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All of those super soft organic cotton machine knits for the Studio JUX collections are made in the first factory we visited. We started on the ground floor with step 1; the knitting of the panels. The factory works with high tech knitting machines as well as hand knitting machines to knit the different panels of the garments. There are schedules for power network usage in Nepal, where certain areas can access the power network within certain time frames only. Therefore the factories need quite a bit of emergency power, which is provided more and more by solar panels in stead of batteries. Most of the factories we visited in Nepal and India are investing in sustainable energy. 

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When the panels are knitted on the high tech knitting machines only the yarns and patterns are manually put into the machines, whereas the hand knitting machines (mostly for the smaller orders and because they don’t need electricity!) are fully operated by people who move the machine from left to right and back again to knit the designed pattern. 

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For the next step we continued our way up to the first floor where the panels are linked together, a very precise job and this is where you see the amazing quality of the knitted Studio JUX pieces. It looks much nicer and creates a stronger product when the knitted panels are linked together and not sewn together.

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The next steps are the finishings by hand, the washing, ironing, and a thorough quality check of the product. The raw material wouldn’t actually need any washing because there aren’t any chemicals used. ‘The products are only washed because so many hands touch the product on it’s way to the end of the production chain.’ Mr. Ram Singh explains.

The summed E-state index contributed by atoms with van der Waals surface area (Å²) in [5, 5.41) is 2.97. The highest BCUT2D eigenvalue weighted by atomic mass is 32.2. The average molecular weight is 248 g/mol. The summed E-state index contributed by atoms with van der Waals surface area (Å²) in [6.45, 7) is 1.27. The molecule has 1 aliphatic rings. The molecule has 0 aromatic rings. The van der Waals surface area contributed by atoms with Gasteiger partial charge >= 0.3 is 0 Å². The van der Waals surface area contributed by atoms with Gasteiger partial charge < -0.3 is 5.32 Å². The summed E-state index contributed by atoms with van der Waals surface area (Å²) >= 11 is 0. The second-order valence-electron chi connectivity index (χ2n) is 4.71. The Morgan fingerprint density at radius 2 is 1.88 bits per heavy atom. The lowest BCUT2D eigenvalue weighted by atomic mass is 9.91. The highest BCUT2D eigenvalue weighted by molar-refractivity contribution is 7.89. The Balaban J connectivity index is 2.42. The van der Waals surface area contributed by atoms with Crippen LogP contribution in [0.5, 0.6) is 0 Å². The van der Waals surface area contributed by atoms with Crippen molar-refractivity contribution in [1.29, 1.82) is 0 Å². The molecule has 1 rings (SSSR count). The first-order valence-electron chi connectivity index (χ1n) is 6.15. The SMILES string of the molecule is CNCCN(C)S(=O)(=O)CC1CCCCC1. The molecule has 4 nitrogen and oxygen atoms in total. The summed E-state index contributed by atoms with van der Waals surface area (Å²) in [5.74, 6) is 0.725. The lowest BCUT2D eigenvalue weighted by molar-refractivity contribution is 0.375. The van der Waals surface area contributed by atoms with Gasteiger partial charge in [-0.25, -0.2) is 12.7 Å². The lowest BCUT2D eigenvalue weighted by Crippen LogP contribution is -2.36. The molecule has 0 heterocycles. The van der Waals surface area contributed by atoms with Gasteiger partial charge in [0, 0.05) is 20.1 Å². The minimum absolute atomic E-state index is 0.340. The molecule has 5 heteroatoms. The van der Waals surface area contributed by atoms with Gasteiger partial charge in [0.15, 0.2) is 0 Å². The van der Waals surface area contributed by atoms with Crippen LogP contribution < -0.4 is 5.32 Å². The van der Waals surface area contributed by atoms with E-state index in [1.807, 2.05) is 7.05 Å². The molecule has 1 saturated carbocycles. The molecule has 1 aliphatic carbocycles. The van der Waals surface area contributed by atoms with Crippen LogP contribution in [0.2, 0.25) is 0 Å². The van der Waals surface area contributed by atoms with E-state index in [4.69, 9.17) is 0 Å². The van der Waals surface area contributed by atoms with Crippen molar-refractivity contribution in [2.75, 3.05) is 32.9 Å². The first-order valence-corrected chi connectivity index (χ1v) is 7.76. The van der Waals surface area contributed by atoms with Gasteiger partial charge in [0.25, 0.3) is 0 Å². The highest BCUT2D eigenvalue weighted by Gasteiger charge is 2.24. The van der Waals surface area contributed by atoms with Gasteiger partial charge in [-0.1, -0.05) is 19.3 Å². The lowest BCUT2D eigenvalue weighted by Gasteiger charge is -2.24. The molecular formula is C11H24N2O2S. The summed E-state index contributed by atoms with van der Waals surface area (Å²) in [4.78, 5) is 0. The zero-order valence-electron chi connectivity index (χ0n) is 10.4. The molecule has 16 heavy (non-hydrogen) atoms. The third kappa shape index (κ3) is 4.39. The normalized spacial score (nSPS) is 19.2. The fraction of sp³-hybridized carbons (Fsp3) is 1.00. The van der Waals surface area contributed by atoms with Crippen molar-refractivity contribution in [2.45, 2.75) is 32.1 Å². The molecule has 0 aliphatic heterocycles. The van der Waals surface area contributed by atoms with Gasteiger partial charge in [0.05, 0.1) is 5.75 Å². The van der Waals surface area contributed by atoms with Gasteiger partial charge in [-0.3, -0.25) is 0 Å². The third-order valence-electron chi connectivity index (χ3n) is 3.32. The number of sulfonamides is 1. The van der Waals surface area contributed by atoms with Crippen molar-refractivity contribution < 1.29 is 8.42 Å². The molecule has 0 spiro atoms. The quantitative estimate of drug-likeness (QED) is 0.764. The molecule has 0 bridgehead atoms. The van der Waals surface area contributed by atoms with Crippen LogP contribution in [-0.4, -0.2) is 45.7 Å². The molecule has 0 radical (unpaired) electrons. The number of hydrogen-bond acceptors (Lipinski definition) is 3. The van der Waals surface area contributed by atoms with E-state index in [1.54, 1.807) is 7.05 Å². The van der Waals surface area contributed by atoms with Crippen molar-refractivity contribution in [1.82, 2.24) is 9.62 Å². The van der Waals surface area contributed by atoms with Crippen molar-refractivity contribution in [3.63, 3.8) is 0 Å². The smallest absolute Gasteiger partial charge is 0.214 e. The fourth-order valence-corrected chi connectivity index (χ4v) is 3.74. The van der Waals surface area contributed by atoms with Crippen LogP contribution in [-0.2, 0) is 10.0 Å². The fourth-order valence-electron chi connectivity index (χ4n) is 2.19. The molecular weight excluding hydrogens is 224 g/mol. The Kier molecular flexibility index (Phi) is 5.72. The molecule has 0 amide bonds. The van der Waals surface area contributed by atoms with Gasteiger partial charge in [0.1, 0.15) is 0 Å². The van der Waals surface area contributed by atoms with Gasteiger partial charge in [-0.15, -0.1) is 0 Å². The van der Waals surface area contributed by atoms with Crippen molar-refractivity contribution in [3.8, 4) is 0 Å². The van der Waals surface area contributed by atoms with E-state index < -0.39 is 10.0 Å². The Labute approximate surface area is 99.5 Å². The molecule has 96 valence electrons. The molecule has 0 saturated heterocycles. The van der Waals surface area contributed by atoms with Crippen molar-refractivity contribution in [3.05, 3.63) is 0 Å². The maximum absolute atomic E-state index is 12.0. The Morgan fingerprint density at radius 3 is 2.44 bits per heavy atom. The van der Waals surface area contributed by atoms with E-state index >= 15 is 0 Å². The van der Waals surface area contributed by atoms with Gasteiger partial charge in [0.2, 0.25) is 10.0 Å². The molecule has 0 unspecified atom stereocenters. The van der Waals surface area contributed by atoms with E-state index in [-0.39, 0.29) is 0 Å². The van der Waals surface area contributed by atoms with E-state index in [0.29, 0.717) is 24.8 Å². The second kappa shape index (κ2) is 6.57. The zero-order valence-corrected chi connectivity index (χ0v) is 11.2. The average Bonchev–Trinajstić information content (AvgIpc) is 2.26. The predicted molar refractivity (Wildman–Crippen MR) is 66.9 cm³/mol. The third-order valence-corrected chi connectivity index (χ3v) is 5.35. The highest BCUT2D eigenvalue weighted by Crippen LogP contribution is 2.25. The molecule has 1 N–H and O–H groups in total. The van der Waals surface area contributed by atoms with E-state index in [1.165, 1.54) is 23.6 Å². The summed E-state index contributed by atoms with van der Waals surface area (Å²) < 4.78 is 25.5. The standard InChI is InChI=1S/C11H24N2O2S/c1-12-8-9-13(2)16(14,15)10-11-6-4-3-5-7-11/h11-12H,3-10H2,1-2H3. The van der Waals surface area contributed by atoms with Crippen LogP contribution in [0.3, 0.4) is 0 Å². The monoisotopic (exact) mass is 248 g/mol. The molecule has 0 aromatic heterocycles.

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The yarn which is used to produce those soft organic cotton fine knits in the Studio JUX collections is GOTS certified.

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We also spotted the beautiful jacquard knits for the FW16 delivery ready to be shipped. Mr. Ram Singh tells us about the amount of work and material that goes into producing a cardigan like this – for the fishbone cardigan in the Studio JUX FW16 collection 8kg per piece is needed!

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Mr. Ram Singh and his business partner run a second factory and this is where the hand knitted items of Studio JUX are made. We met a group of women gathered on the ground and chatting whilst hand knitting the more chunky styles. Often these hand knitted styles are made at the women’s homes. In this case the women pick up the material and design at the factory and finish the work at home so they can take care of their family at the same time. 

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It was great to visit the knitting factories in Kathmandu and to see the manufacturing process of knitted garments, learn more about organic cotton processing and chat about what makes a great quality knitted garment.

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Interesting fact is that for the manufacturing of a garment made of organic cotton a longer lead time is required. Why? Because the organic cotton is always last in line at the spinning mills where the raw material is spun into yarns, and these yarns are needed to produce the rest of the product. Organic cotton is last in line because unfortunately these are still always the least amounts that need to be processed and the bigger amounts of conventional cotton go first. Let’s call it growth pain, as we’re buying into more organic cotton we are slowly moving forward in line…..  

DESIGNER JITSKE ABOUT PRODUCING IN NEPAL AFTER THE EARTHQUAKE

While working on the SS16 collection, Nepal and the Studio JUX factory in Kathmandu was hit by a devastating earthquake. Designer Jitske Lundgren flew to Nepal shortly after she heard the news last April. “The first few weeks we were only doing relief work and provided people with basic necessities such as tents and food. After that we slowly started the production in the factory again and did half a day of production, half a day of relief work.”